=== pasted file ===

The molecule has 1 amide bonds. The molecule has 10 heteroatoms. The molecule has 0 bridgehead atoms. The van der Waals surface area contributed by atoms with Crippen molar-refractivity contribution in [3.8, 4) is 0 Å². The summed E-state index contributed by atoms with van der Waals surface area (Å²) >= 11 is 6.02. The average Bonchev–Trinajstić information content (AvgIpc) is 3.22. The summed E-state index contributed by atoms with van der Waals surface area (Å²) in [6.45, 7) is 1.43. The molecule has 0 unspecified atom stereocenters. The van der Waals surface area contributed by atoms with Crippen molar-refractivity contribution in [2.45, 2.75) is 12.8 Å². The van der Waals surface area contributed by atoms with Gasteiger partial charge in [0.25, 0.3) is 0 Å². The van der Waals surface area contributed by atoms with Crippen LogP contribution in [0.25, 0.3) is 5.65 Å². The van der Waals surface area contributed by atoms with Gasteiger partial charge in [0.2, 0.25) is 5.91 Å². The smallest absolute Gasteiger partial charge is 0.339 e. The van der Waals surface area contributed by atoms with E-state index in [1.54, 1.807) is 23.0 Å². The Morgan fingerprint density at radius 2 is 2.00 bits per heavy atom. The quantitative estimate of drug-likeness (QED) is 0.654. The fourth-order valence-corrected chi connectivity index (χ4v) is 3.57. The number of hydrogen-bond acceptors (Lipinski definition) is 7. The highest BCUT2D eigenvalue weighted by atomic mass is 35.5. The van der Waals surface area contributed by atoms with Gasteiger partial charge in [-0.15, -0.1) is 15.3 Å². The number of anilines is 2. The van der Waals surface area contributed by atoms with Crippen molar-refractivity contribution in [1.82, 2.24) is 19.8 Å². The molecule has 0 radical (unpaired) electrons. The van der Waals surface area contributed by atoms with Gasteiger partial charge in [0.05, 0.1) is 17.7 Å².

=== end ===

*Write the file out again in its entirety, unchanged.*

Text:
The molecule has 1 amide bonds. The molecule has 10 heteroatoms. The molecule has 0 bridgehead atoms. The van der Waals surface area contributed by atoms with Crippen molar-refractivity contribution in [3.8, 4) is 0 Å². The summed E-state index contributed by atoms with van der Waals surface area (Å²) >= 11 is 6.02. The average Bonchev–Trinajstić information content (AvgIpc) is 3.22. The summed E-state index contributed by atoms with van der Waals surface area (Å²) in [6.45, 7) is 1.43. The molecule has 0 unspecified atom stereocenters. The van der Waals surface area contributed by atoms with Crippen molar-refractivity contribution in [2.45, 2.75) is 12.8 Å². The van der Waals surface area contributed by atoms with Gasteiger partial charge in [0.25, 0.3) is 0 Å². The van der Waals surface area contributed by atoms with Crippen LogP contribution in [0.25, 0.3) is 5.65 Å². The van der Waals surface area contributed by atoms with Gasteiger partial charge in [0.2, 0.25) is 5.91 Å². The smallest absolute Gasteiger partial charge is 0.339 e. The van der Waals surface area contributed by atoms with E-state index in [1.54, 1.807) is 23.0 Å². The Morgan fingerprint density at radius 2 is 2.00 bits per heavy atom. The quantitative estimate of drug-likeness (QED) is 0.654. The fourth-order valence-corrected chi connectivity index (χ4v) is 3.57. The number of hydrogen-bond acceptors (Lipinski definition) is 7. The highest BCUT2D eigenvalue weighted by atomic mass is 35.5. The van der Waals surface area contributed by atoms with Gasteiger partial charge in [-0.15, -0.1) is 15.3 Å². The number of anilines is 2. The van der Waals surface area contributed by atoms with Crippen molar-refractivity contribution in [1.82, 2.24) is 19.8 Å². The molecule has 0 radical (unpaired) electrons. The van der Waals surface area contributed by atoms with Gasteiger partial charge in [0.05, 0.1) is 17.7 Å².